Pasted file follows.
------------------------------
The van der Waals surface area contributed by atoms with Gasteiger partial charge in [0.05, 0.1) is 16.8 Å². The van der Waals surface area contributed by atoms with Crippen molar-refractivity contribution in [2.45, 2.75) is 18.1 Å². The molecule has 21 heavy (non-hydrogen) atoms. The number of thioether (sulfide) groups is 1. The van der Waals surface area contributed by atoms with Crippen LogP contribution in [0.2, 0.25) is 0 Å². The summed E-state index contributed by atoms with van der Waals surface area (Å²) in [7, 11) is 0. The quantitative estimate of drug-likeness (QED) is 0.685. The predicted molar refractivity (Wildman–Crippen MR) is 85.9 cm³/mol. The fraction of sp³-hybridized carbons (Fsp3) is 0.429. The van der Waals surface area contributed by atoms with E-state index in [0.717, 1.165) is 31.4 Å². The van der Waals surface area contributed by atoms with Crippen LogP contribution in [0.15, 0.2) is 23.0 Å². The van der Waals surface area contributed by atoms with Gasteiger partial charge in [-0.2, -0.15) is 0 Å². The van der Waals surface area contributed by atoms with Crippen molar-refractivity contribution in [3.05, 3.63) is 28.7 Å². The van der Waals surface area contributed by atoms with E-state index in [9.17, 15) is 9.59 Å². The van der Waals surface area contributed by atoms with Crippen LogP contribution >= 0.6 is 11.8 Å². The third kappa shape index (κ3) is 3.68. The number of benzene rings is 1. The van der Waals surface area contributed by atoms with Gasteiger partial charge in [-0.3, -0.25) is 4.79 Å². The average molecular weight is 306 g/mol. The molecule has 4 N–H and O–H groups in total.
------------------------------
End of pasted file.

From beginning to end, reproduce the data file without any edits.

The van der Waals surface area contributed by atoms with Gasteiger partial charge in [0.05, 0.1) is 16.8 Å². The van der Waals surface area contributed by atoms with Crippen molar-refractivity contribution in [2.45, 2.75) is 18.1 Å². The molecule has 21 heavy (non-hydrogen) atoms. The number of thioether (sulfide) groups is 1. The van der Waals surface area contributed by atoms with Crippen LogP contribution in [0.2, 0.25) is 0 Å². The summed E-state index contributed by atoms with van der Waals surface area (Å²) in [7, 11) is 0. The quantitative estimate of drug-likeness (QED) is 0.685. The predicted molar refractivity (Wildman–Crippen MR) is 85.9 cm³/mol. The fraction of sp³-hybridized carbons (Fsp3) is 0.429. The van der Waals surface area contributed by atoms with E-state index in [0.717, 1.165) is 31.4 Å². The van der Waals surface area contributed by atoms with Crippen LogP contribution in [0.15, 0.2) is 23.0 Å². The van der Waals surface area contributed by atoms with Gasteiger partial charge in [-0.2, -0.15) is 0 Å². The van der Waals surface area contributed by atoms with Crippen molar-refractivity contribution in [3.05, 3.63) is 28.7 Å². The van der Waals surface area contributed by atoms with E-state index in [9.17, 15) is 9.59 Å². The van der Waals surface area contributed by atoms with Crippen LogP contribution >= 0.6 is 11.8 Å². The third kappa shape index (κ3) is 3.68. The number of benzene rings is 1. The van der Waals surface area contributed by atoms with Gasteiger partial charge in [-0.3, -0.25) is 4.79 Å². The average molecular weight is 306 g/mol. The molecule has 4 N–H and O–H groups in total.